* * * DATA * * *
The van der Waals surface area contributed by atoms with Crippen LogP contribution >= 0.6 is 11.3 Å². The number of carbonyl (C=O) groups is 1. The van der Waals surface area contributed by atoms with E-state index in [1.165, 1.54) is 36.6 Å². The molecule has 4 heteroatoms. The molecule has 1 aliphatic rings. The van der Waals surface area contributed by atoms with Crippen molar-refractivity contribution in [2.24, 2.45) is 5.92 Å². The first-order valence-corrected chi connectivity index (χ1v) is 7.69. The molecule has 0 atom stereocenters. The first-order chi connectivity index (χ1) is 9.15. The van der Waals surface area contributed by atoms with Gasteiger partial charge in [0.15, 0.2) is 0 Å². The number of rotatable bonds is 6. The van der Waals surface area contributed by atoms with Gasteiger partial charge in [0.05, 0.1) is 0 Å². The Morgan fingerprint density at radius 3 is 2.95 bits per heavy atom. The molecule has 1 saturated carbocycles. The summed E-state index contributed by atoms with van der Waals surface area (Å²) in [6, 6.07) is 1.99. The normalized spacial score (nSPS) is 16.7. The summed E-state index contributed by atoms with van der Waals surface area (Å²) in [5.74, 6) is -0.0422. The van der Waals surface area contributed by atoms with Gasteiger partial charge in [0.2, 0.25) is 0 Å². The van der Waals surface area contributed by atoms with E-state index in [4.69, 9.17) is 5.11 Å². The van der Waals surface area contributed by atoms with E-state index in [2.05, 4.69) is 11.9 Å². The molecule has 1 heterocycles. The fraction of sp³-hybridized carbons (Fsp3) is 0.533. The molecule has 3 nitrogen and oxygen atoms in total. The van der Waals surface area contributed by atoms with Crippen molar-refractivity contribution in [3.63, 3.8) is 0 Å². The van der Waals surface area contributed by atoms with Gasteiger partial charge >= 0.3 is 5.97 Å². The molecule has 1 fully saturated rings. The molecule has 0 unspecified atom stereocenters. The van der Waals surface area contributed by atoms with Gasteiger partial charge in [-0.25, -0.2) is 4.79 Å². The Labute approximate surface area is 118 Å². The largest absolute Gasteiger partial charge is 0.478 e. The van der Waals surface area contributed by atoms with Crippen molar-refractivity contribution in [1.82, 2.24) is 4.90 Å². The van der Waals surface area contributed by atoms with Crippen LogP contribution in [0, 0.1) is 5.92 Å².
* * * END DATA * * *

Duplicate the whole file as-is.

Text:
The van der Waals surface area contributed by atoms with Crippen LogP contribution >= 0.6 is 11.3 Å². The number of carbonyl (C=O) groups is 1. The van der Waals surface area contributed by atoms with E-state index in [1.165, 1.54) is 36.6 Å². The molecule has 4 heteroatoms. The molecule has 1 aliphatic rings. The van der Waals surface area contributed by atoms with Crippen molar-refractivity contribution in [2.24, 2.45) is 5.92 Å². The first-order valence-corrected chi connectivity index (χ1v) is 7.69. The molecule has 0 atom stereocenters. The first-order chi connectivity index (χ1) is 9.15. The van der Waals surface area contributed by atoms with Gasteiger partial charge in [0.15, 0.2) is 0 Å². The number of rotatable bonds is 6. The van der Waals surface area contributed by atoms with Gasteiger partial charge in [0.05, 0.1) is 0 Å². The Morgan fingerprint density at radius 3 is 2.95 bits per heavy atom. The molecule has 1 saturated carbocycles. The summed E-state index contributed by atoms with van der Waals surface area (Å²) in [6, 6.07) is 1.99. The normalized spacial score (nSPS) is 16.7. The summed E-state index contributed by atoms with van der Waals surface area (Å²) in [5.74, 6) is -0.0422. The van der Waals surface area contributed by atoms with Gasteiger partial charge in [0.2, 0.25) is 0 Å². The van der Waals surface area contributed by atoms with E-state index in [4.69, 9.17) is 5.11 Å². The van der Waals surface area contributed by atoms with E-state index in [2.05, 4.69) is 11.9 Å². The molecule has 1 heterocycles. The fraction of sp³-hybridized carbons (Fsp3) is 0.533. The molecule has 3 nitrogen and oxygen atoms in total. The van der Waals surface area contributed by atoms with Crippen molar-refractivity contribution in [3.63, 3.8) is 0 Å². The van der Waals surface area contributed by atoms with Gasteiger partial charge >= 0.3 is 5.97 Å². The molecule has 1 fully saturated rings. The molecule has 0 unspecified atom stereocenters. The van der Waals surface area contributed by atoms with Gasteiger partial charge in [-0.25, -0.2) is 4.79 Å². The Labute approximate surface area is 118 Å². The largest absolute Gasteiger partial charge is 0.478 e. The van der Waals surface area contributed by atoms with Crippen molar-refractivity contribution in [1.82, 2.24) is 4.90 Å². The van der Waals surface area contributed by atoms with Crippen LogP contribution in [0, 0.1) is 5.92 Å².